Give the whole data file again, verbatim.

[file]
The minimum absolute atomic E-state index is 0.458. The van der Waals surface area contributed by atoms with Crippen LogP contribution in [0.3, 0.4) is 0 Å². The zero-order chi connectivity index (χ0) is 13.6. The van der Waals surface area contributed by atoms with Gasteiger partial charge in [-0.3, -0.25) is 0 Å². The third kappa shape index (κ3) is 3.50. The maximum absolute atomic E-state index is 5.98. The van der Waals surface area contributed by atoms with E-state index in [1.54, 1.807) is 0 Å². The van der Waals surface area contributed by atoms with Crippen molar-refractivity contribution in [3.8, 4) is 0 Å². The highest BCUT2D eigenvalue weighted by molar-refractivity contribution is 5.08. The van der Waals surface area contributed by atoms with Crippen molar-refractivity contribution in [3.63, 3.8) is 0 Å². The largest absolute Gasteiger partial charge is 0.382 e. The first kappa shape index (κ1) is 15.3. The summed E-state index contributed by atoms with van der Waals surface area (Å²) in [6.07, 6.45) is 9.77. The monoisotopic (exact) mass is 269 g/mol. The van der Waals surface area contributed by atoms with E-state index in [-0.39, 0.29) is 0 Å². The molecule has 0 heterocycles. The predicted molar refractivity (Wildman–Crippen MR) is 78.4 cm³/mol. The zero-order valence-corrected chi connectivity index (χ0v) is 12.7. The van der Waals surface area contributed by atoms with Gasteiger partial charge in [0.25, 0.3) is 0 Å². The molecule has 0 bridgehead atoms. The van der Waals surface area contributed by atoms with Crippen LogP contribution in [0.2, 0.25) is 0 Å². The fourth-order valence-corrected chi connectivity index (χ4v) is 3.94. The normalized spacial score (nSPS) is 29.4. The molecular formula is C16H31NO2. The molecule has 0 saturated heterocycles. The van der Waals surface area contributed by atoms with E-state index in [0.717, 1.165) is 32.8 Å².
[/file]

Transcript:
The minimum absolute atomic E-state index is 0.458. The van der Waals surface area contributed by atoms with Crippen LogP contribution in [0.3, 0.4) is 0 Å². The zero-order chi connectivity index (χ0) is 13.6. The van der Waals surface area contributed by atoms with Gasteiger partial charge in [-0.3, -0.25) is 0 Å². The third kappa shape index (κ3) is 3.50. The maximum absolute atomic E-state index is 5.98. The van der Waals surface area contributed by atoms with E-state index in [1.54, 1.807) is 0 Å². The van der Waals surface area contributed by atoms with Crippen molar-refractivity contribution in [3.8, 4) is 0 Å². The highest BCUT2D eigenvalue weighted by molar-refractivity contribution is 5.08. The van der Waals surface area contributed by atoms with Crippen molar-refractivity contribution in [3.63, 3.8) is 0 Å². The largest absolute Gasteiger partial charge is 0.382 e. The first kappa shape index (κ1) is 15.3. The summed E-state index contributed by atoms with van der Waals surface area (Å²) in [6.07, 6.45) is 9.77. The monoisotopic (exact) mass is 269 g/mol. The van der Waals surface area contributed by atoms with E-state index in [-0.39, 0.29) is 0 Å². The molecule has 0 heterocycles. The predicted molar refractivity (Wildman–Crippen MR) is 78.4 cm³/mol. The zero-order valence-corrected chi connectivity index (χ0v) is 12.7. The van der Waals surface area contributed by atoms with Gasteiger partial charge in [0.25, 0.3) is 0 Å². The molecule has 0 bridgehead atoms. The van der Waals surface area contributed by atoms with Crippen LogP contribution in [0.2, 0.25) is 0 Å². The fourth-order valence-corrected chi connectivity index (χ4v) is 3.94. The normalized spacial score (nSPS) is 29.4. The molecular formula is C16H31NO2. The molecule has 0 saturated heterocycles. The van der Waals surface area contributed by atoms with E-state index in [0.717, 1.165) is 32.8 Å².